Graham Leo Downey, 1st African Nova Scotian councillor, dead at 76
According to his obituary, Downey passed away peacefully at home
Family and friends of Graham Leo Downey are remembering him this week after his death on Saturday.
Downey was a well-respected leader in the Halifax community who has held many positions over the years.
Downey honed his negotiating skills as a baseball recruiter and coach for several years in the 1950s and 60s.
"Graham's teams were always multi-racial, which wasn't easy in the 1960s," reads his obituary.
He was the first African Nova Scotian alderman, as well as the first African Nova Scotian councillor and deputy mayor of Halifax. Downey served as councillor for District 12 for 27 years, until he lost his seat to Dawn Sloane in 2000.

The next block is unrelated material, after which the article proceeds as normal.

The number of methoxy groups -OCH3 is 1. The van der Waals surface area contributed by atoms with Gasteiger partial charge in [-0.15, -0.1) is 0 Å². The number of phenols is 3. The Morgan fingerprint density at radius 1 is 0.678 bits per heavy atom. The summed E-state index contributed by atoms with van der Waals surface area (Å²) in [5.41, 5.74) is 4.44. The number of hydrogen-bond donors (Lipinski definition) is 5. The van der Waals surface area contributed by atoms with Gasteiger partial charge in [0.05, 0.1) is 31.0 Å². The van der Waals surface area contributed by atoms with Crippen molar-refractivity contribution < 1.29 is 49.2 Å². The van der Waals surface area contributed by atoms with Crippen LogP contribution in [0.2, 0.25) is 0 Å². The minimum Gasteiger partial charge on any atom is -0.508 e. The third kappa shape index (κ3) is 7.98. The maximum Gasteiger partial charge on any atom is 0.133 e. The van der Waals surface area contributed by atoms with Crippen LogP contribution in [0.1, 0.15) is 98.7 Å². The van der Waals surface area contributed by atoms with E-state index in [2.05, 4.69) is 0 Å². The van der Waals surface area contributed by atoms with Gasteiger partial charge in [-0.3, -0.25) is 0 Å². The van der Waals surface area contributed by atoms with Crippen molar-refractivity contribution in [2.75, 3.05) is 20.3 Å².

"His unprecedented record of eight consecutive civic election victories was based on a platform of providing basic needs such as upgraded and affordable housing, street lighting, cleaner neighbourhoods, better schools, and community recreation facilities," said his grandson Jerome Downey on his website.
"Over his political career, he served on continuous basis longer than any other elected official to date."
He also worked for the CBC for 21 years. With his late brother Billy, he co-owned the well-known Arrows Night Club, bringing many popular entertainers from all over the world.
For his years serving the people of Halifax, Downey was recognized with several awards and appointments, including the Dr. W.P. Oliver Wall of Honor, the 2002 QE II Golden Jubilee Medal, the 2012 QE II Diamond Jubilee Medal and many more recognition and awards.
Downey is survived by his wife of 52 years, Ardith, and his six children.
According to his obituary, Downey passed away peacefully at home.
Visitations will be held at J.A. Snow Funeral Home on Lacewood Drive on Friday, 2-4 p.m. and 6-8 p.m.
The funeral service will be held at 1 p.m. Saturday at St. Patrick's Church on Brunswick Street.